She told Sky News: "It makes the smuggler's day. People don't realise that the harder the border is to cross, the more the smuggling rings develop, find ways to cross, and they increase their prices.
"Two months ago they were paying €500 (£351) for people to open a truck and to close the door on them and choosing their truck. Now it has gone to €800 (£562) or €1,100 (£772)."
Fortified fences, extra sniffer dogs and enhanced surveillance equipment are now in the process of being installed in northern France, particularly around the Eurotunnel terminal just outside Calais.
Ms Konforti, who works with the aid group l'Auberge des Migrants, added: "If they keep on building fences we are going to see more deaths ... people still take more risks.
"Calais is like a pressure cooker with the heat on high underneath. If you close the pressure like when you do with fences, all you do is make it explode ... It is clearly not the way to just close borders."
Prime Minister David Cameron, who is currently away on holiday, has warned that the struggle to hold back people trying to enter the UK illegally from northern France may go on for the rest of the summer.
The Government has announced new measures designed to put off would-be asylum seekers, including threatening landlords who fail to evict migrants who do not have the right to live in Britain with a prison sentence of up to five years.
On Monday, Foreign Secretary Philip Hammond insisted the Government has a grip on the crisis, as he promised 100 security guards will be sent to Calais.

الثلاثاء، 28 يوليو، 2015

Osborne Pulls Trigger On £2bn RBS Share Sale

George Osborne has unveiled plans for a £2bn sale of taxpayers' shareholding in Royal Bank of Scotland (RBS) in a symbolic moment that will crystallise a substantial loss on the stake.
Confirming widespread expectations that he would begin the processing of selling the shares this week, the Treasury said after the stock market closed on Monday that it would sell a 5.2% stake in RBS to City investors.
Directors of UK Financial Investments (UKFI), the agency which manages the state's 79% stake in RBS, held talks on Monday to sanction the move.
Details of the price obtained in the share sale will be disclosed on Tuesday morning, but bankers working on the deal were said to be confident of achieving a price of between 325p and 330p, representing a modest discount to RBS’s closing share price on Monday.
Investment bankers from Citi, Goldman Sachs, Morgan Stanley and UBS are working on the process, known as an accelerated book-build.
A disposal of RBS shares will contain huge resonance in the City, coming nearly seven years after the bank was rescued with more than £45bn of taxpayers' money.
The bailout took place at an average ‘in-price’ of 502p, but the Chancellor said in June that he was no longer prepared to wait for the bank’s shares to recover to that level before beginning the sale process.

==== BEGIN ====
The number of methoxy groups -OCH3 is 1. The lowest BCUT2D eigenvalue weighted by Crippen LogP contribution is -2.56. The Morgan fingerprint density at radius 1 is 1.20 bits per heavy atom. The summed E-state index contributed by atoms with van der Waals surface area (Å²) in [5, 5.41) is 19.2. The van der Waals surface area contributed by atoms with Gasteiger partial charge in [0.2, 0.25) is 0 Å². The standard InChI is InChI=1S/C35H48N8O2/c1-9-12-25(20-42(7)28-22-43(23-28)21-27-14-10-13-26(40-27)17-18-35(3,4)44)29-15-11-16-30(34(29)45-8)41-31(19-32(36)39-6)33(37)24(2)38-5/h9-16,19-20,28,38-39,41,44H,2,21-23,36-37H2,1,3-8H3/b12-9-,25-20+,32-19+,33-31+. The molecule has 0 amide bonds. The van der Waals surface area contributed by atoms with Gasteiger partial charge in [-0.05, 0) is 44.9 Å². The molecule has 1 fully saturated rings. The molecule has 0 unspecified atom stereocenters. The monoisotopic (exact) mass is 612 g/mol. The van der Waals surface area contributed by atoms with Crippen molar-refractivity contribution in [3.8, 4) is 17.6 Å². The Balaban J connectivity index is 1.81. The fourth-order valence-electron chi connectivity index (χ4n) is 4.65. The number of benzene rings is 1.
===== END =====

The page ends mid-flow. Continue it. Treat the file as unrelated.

Labour warned Mr Osborne against a summer sale of shares in RBS, arguing that it is not "an impossible objective" to recoup the public's investment if a disposal is delayed.
Speaking to Sky News, Chris Leslie, the shadow chancellor, said the Treasury's "haste" would need to be justified if it began selling the Government's stake ahead of a multibillion pound settlement with US regulators for mis-selling securities before the financial crisis.
Mr Leslie said he found it difficult to understand the sense of urgency with RBS shares trading so far below the taxpayers' 'in price' of 502p.
"The Chancellor will need to justify his haste if he sells off a chunk of RBS before the US settlement and when the market is less liquid.
"Taxpayers want their money back and I just don't believe this is an impossible objective," he said.
"Why this rush to sell when the share price is so far below that paid at the time of the rescue? RBS had to be bailed out urgently, but it doesn’t have to be sold off at the same speed."
Mr Osborne announced in his Budget last month that he would offload at least £2bn of the bank's shares by next April.
A Treasury spokesman said: “UK Financial Investments (UKFI) today advised the Chancellor it would be appropriate to conduct the first sale of the Government’s shareholding in the Royal Bank of Scotland. The Chancellor agrees with that advice and has authorised the process to begin.
“The government set out its objectives for its shareholdings in the banks in the Chancellor’s annual Mansion House speech in June 2013 – getting the best value for the taxpayer, maximising support for the economy and restoring them to private ownership – and as set out in that address, the government will only conclude a sale if these objectives are met.
“In his Mansion House speech in June this year, the Chancellor announced his intention to start returning RBS to the private sector in the coming months, following advice from the Governor of the Bank of England.”
Last week, RBS unveiled a half-year loss after taking a string of charges for mis-selling and restructuring, and signalled that dividend payments would not restart until 2017 at the earliest.
Mr Osborne is determined to head off criticism about the sale of an initial tranche of RBS shares at a loss.
In a report he commissioned from Rothschild, the investment bank, his advisers concluded that disposing of the taxpayer's entire stake in the bank would crystallise a £7bn loss if fees paid to the Treasury since 2008 were taken into account.